Alloa Glass Works

Alloa Glass Works was opened around 1750 by Lady Frances Erskine on the edge of the river Forth on the southern boundary of Alloa. The site has since expanded and much of the site has been redeveloped to ensure the continued success of the plant. The works has kept one of its glass cones, dating back to around 1825. It has a conical brick structure on a stone base. The cone - named the Northern cone - is the only such structure to survive in Scotland and is one of just four in the United Kingdom. On the 10th of November 1975, the structure was given the status of a scheduled ancient monument. It is one of seventeen scheduled ancient monuments located within Clackmannanshire.

Northern Cone

When the works was founded, workers were trained by craftsmen from Bohemia (in the present-day Czech Republic), who also oversaw the construction of the first glass cone on the site. This structure was ninety feet tall. By 1825, the Edinburgh, Glasgow and Alloa Glass Company owned the site, and they built another three glass cones, of which the Northern cone, 79 feet high, was one. (Its immediate neighbour was known as the Southern cone.) The base was octagonal, rather than circular, and had arched entrances. The main body of the cone was of brick laid in English Bond formation. The original cone and one other were demolished before the 1960s, but the Southern cone survived until 1968. At the same time, the Northern cone regained its original appearance when some later additions were removed.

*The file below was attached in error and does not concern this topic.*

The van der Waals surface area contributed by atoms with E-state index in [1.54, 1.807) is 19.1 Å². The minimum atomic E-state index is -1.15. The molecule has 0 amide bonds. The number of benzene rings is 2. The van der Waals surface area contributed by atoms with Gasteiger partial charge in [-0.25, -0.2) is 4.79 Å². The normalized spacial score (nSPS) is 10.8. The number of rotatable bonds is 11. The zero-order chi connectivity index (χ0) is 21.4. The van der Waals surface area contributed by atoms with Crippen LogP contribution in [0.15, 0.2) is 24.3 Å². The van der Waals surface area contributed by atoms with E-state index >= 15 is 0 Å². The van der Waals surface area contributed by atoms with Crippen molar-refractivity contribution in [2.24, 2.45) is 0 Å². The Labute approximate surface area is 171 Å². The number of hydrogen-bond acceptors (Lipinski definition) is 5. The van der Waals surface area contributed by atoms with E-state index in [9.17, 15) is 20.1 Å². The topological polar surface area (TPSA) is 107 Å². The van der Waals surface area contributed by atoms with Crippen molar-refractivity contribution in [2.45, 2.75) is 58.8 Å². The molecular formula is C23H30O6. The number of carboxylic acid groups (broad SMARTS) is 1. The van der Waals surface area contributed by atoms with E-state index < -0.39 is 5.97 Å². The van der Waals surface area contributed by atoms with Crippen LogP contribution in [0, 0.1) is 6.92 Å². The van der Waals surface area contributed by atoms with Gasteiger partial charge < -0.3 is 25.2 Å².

Glass making cones

Although glassmaking is an ancient process, it was carried out on a small scale until the development of industrialised methods in Europe allowed it to be mass-produced. The fusion of silica and sodium oxide in a furnace was usually achieved by the burning of wood; but coal was often used instead in Britain, which prompted the development of the glass cone. Glass cones consisted of a large central furnace, a flue to carry waste gas to the top of the structure and away, smaller furnaces around the walls to ensure the finished products stayed warm, and a circular platform on which workers stood while making their glassware. Although invented earlier, they became commonplace in the early 19th century; but further innovations in the glassmaking industry made the float glass production method more efficient and allowed manufacture to be based in fewer but larger works. Most cones were knocked down after they fell out of use, and by the mid-1970s only four survived: the Alloa cone (the only example in Scotland), Catcliffe Glass Cone in South Yorkshire, Lemington Glass Cone in Tyne and Wear, and Red House Cone in Wordsley, West Midlands.

The Alloa Glass Works is situated on Glasshouse Loan, Craigward, and Castle Street, Alloa, beside the river Forth. The Alloa Glass Works Company was bought by United Glass Bottle Manufacturers (later United Glass) - owned by Owens-illinois (O-I) and Distillers Company Limited (DCL). The business is now run by O-I manufacturing UK.

The site produces up to 2 million glass bottles per day and employs around 500 staff. The site has been a major employer in the area for around 270 years.


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